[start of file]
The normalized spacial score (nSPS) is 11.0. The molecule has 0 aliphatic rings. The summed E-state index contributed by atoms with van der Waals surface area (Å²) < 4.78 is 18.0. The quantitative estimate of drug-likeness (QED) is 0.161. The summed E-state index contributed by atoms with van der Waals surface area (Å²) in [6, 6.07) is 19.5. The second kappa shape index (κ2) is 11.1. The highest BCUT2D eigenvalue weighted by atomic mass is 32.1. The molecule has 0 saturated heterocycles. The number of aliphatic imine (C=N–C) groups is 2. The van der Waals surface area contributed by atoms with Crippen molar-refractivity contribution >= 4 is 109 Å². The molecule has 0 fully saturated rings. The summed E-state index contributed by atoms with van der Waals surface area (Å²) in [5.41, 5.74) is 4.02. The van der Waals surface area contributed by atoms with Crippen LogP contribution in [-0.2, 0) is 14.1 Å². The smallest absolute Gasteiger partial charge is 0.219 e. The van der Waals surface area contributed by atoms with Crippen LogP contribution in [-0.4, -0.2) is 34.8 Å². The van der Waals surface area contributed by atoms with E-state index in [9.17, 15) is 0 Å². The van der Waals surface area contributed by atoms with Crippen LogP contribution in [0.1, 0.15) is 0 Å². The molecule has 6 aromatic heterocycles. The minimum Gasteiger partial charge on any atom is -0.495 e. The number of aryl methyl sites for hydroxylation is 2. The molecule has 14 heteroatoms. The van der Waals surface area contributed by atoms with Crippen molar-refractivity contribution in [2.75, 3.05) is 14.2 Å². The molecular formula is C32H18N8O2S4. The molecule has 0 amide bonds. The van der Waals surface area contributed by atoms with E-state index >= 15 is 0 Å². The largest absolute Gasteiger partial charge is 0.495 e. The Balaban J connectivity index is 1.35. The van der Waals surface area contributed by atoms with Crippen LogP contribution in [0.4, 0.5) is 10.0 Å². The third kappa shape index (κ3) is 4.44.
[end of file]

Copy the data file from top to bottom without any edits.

The normalized spacial score (nSPS) is 11.0. The molecule has 0 aliphatic rings. The summed E-state index contributed by atoms with van der Waals surface area (Å²) < 4.78 is 18.0. The quantitative estimate of drug-likeness (QED) is 0.161. The summed E-state index contributed by atoms with van der Waals surface area (Å²) in [6, 6.07) is 19.5. The second kappa shape index (κ2) is 11.1. The highest BCUT2D eigenvalue weighted by atomic mass is 32.1. The molecule has 0 saturated heterocycles. The number of aliphatic imine (C=N–C) groups is 2. The van der Waals surface area contributed by atoms with Crippen molar-refractivity contribution >= 4 is 109 Å². The molecule has 0 fully saturated rings. The summed E-state index contributed by atoms with van der Waals surface area (Å²) in [5.41, 5.74) is 4.02. The van der Waals surface area contributed by atoms with Crippen LogP contribution in [-0.2, 0) is 14.1 Å². The smallest absolute Gasteiger partial charge is 0.219 e. The van der Waals surface area contributed by atoms with Crippen LogP contribution in [-0.4, -0.2) is 34.8 Å². The van der Waals surface area contributed by atoms with E-state index in [9.17, 15) is 0 Å². The van der Waals surface area contributed by atoms with Crippen LogP contribution in [0.1, 0.15) is 0 Å². The molecule has 6 aromatic heterocycles. The minimum Gasteiger partial charge on any atom is -0.495 e. The number of aryl methyl sites for hydroxylation is 2. The molecule has 14 heteroatoms. The van der Waals surface area contributed by atoms with Crippen molar-refractivity contribution in [2.75, 3.05) is 14.2 Å². The molecular formula is C32H18N8O2S4. The molecule has 0 amide bonds. The van der Waals surface area contributed by atoms with E-state index >= 15 is 0 Å². The largest absolute Gasteiger partial charge is 0.495 e. The Balaban J connectivity index is 1.35. The van der Waals surface area contributed by atoms with Crippen LogP contribution in [0.4, 0.5) is 10.0 Å². The third kappa shape index (κ3) is 4.44.